Call It 'Woke Cronyism' Instead, Please

Monday, January 23, 2023

In a Nation piece whose nasty tone reminds me of Ayn Rand's Lillian Rearden, Joan Walsh notes that Ron DeSantis is crusading against something he is calling "woke capitalism" -- a term coined by Ross Douthat, the conservative writer at the New York Times.

Like the terms overregulation and crony capitalism, the phrase involves a stumbling out of the gate at a time when the enemies of freedom already have a head-start.

Reardon -- I mean Walsh -- elaborates on her idea of what DeSantis is fighting:

Calling it woke capitalism is a poor start. Among other things, the phrase covers up the state's role, and wrongly implies it would fly in a free market. (Image by Petr Kadlec, via Wikimedia Commons, license.)
Florida Governor Ron DeSantis committed to fight "woke ideology" at his inauguration last week. It's part of his crusade against "woke capitalism," by which he means companies that see LGBT people as part of their market (Disney) or make noises about building environmental concerns into their investment strategies (BlackRock), and pharmacy chains that peddle what he now insists is a dangerous Covid vaccine... [bold added]
We have a couple of layers of crud to peel off before we can even begin to talk about this.

First, we have to walk back from the usual smuggled-in leftist pieties/smears: One can be a good person without proclaiming adherence to some virtue or a political cause at the start of every sentence.

A company can see everyone as potential customers -- and provide excellent value to them -- without naming every currently fashionable category at every turn, nagging everyone to be tolerant of members of said categories, or even agreeing with left-wing political goals regarding such individuals.

A company can indeed run its business guided by principles that arguably harm its bottom line -- or not -- and attract customers. BlackRock and Chick-fil-A both famously do so. Regarding vaccines, a certain degree of paranoia is understandable, given how stridently the government and the left over-sold the Covid vaccines.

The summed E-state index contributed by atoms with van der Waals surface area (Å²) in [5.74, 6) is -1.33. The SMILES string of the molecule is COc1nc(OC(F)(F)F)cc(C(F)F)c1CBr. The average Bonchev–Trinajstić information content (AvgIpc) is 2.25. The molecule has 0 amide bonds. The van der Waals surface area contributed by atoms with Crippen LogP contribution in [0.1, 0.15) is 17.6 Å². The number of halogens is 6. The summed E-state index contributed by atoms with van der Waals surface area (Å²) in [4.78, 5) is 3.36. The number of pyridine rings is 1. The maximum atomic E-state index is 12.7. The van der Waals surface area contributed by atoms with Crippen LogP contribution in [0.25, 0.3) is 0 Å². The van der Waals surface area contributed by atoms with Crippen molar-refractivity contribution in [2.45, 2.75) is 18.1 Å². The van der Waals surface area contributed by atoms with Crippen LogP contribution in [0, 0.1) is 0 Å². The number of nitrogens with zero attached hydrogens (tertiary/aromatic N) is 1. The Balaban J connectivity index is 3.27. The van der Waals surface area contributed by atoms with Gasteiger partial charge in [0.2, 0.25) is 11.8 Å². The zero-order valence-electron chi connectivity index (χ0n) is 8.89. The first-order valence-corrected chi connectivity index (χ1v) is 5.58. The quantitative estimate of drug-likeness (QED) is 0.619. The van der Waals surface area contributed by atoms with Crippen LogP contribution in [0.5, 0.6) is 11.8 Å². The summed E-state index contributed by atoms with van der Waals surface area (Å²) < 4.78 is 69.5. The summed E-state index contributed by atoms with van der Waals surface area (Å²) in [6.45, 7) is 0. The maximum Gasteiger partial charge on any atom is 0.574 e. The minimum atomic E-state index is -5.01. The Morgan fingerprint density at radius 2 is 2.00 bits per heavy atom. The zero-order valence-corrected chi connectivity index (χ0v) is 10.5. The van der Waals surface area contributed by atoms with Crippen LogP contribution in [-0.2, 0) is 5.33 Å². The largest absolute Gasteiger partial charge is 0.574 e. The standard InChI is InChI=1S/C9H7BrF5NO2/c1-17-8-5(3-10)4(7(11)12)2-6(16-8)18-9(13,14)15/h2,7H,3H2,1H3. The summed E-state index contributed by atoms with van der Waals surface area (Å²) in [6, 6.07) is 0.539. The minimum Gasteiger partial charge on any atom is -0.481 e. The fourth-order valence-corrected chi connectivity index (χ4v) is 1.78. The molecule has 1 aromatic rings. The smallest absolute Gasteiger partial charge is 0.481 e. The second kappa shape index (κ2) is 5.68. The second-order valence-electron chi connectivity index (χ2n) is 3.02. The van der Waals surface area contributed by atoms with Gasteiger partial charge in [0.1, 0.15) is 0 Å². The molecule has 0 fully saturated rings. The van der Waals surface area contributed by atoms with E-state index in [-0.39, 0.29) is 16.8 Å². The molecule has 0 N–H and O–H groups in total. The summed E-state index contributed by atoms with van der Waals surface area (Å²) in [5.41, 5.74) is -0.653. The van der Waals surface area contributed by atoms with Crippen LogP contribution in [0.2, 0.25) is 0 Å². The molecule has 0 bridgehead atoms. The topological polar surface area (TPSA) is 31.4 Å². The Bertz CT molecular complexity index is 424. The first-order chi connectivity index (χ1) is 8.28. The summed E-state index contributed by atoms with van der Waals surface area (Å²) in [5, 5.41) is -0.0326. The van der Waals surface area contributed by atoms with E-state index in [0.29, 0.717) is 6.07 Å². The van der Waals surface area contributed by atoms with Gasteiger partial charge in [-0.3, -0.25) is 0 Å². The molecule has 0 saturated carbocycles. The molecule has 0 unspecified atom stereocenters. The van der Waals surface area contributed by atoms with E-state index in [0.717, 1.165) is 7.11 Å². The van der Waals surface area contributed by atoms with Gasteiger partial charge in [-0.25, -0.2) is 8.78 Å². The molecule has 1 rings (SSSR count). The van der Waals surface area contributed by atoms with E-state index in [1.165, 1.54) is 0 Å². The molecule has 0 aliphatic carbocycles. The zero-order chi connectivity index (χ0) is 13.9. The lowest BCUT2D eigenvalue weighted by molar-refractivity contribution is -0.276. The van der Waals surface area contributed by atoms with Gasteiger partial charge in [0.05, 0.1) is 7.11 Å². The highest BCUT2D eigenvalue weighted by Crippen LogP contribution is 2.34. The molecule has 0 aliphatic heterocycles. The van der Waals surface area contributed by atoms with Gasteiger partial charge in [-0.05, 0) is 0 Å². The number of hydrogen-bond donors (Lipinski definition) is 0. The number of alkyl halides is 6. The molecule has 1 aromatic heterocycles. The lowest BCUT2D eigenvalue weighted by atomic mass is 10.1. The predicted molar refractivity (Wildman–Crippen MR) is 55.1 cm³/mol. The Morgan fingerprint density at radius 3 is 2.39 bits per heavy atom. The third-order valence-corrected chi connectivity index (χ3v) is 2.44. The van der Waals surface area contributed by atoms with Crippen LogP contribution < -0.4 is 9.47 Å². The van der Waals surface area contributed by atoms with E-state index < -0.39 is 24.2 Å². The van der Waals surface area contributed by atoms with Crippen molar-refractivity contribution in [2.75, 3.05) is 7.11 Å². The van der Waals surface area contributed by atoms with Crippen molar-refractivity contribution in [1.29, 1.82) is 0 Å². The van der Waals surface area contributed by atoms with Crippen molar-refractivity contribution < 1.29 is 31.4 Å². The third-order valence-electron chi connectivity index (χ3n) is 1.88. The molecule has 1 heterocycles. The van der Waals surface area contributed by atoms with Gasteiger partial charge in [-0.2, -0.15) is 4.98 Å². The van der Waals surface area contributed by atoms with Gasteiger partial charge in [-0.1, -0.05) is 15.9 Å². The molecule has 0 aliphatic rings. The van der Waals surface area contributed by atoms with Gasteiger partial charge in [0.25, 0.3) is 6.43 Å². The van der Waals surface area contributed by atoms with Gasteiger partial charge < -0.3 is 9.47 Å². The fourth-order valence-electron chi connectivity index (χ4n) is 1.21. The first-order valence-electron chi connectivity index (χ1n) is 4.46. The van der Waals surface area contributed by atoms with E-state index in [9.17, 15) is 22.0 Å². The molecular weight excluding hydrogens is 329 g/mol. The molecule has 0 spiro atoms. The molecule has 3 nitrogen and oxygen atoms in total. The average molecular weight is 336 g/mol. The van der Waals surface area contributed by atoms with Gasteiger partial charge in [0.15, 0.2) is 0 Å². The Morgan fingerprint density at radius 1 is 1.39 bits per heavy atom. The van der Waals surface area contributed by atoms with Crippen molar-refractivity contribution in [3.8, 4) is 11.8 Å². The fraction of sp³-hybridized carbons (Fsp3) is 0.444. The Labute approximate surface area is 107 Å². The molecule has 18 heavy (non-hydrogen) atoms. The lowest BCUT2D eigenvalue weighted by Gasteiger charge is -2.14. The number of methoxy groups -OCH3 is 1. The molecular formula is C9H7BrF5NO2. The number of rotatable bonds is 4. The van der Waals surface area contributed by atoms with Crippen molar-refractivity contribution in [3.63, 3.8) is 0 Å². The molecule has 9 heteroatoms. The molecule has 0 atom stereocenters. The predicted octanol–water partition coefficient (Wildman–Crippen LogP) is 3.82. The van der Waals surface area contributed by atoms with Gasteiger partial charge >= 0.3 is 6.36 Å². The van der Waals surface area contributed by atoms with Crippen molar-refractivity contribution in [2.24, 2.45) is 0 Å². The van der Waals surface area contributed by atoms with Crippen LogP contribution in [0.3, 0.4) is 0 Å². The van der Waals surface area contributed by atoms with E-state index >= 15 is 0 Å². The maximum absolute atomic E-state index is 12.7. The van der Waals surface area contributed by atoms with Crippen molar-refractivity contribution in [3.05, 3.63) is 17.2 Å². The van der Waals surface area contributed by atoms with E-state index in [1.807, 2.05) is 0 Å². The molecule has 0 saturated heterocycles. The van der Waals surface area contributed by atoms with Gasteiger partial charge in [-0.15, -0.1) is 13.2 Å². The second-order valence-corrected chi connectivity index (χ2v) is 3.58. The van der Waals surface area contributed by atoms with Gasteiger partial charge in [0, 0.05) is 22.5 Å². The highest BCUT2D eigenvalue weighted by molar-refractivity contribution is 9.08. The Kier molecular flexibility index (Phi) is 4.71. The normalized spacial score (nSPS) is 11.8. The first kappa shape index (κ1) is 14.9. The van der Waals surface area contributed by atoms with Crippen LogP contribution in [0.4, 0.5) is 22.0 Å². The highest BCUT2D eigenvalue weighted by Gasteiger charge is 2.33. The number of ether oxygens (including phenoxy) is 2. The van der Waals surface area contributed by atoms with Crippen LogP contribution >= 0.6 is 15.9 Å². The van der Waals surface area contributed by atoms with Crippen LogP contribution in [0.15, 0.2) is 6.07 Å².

I don't share that paranoia, but I can see how it fits in as "woke" and with what DeSantis is doing.

That said, I have not been a big fan of the ways DeSantis has fought back. Why is he threatening Disney over its political speech instead of working on how to give every business more freedom? Why on Earth is he aping Gavin Newsom (but in the opposite direction on the issue) by forbidding businesses to require customers or employees to take vaccines?

At best, DeSantis means well, but is of an age where the government runs everything, and so stops at asking how he's going to counteract this, rather than asking if the government should be doing anything at all -- other than protecting individual rights.

Stripped of Walsh's bile and DeSantis's decisions to misuse government in return, we have a major media company participating in an education policy debate, a major investment firm pushing anti-fossil policies, and arguendo drug companies caving to pandemic hysteria -- all very left-wing positions. Isn't it their right to do so, but aren't these actually not-exactly-popular positions?

What -- if anything -- to do?

I don't have all the answers, but the first thing would be to quit pretending -- or helping the left pretend (as Walsh does) -- that this insanity would actually win in a free market, by calling it woke capitalism. ESG is succeeding in large part due to inappropriate state control of investment funds. That is not capitalism:
[W]hen state pension plans ... [start] making or "encouraging" companies to change how they operate based on ideological issues (such as causing oil companies to get behind green anti-fossil fuel initiatives), this amounts to the state adding the further injury of lower profitability for such companies to the original one of what amounts to nationalization by stealth.
And, as I said elsewhere in the piece:
State interference in ideology is the real problem with ESG. A truly free market would allow investors to make clear-eyed decisions about where to place their money and whether they want to earn higher returns or support political causes with their money.
I have likewise argued elsewhere that vaccine uptake would have been more rapid and less attractive to conspiracy nuts in a free market.

And then there's Disney. What would it even have to say if there were a free market in education, rather than a state monopoly on education -- which inherently comes with the threat that such ideologies as climate catastrophism, critical race theory, and the latest bizarre academic fad about "gender" can be ramrodded into our children's skulls top-down?

All of this is "woke" and none of it is capitalism.

Let's call it something else, like maybe woke cronyism, instead. This would fall like a house of cards if politicians would work to break the government's stranglehold on practically every area of commerce, and normal human beings once again had the power to make choices in a free market, like: where to invest for retirement (not BlackRock!), where to take a vacation (maybe not Disney!), whether to get vaccinated, and where to educate our children.

-- CAV

No comments: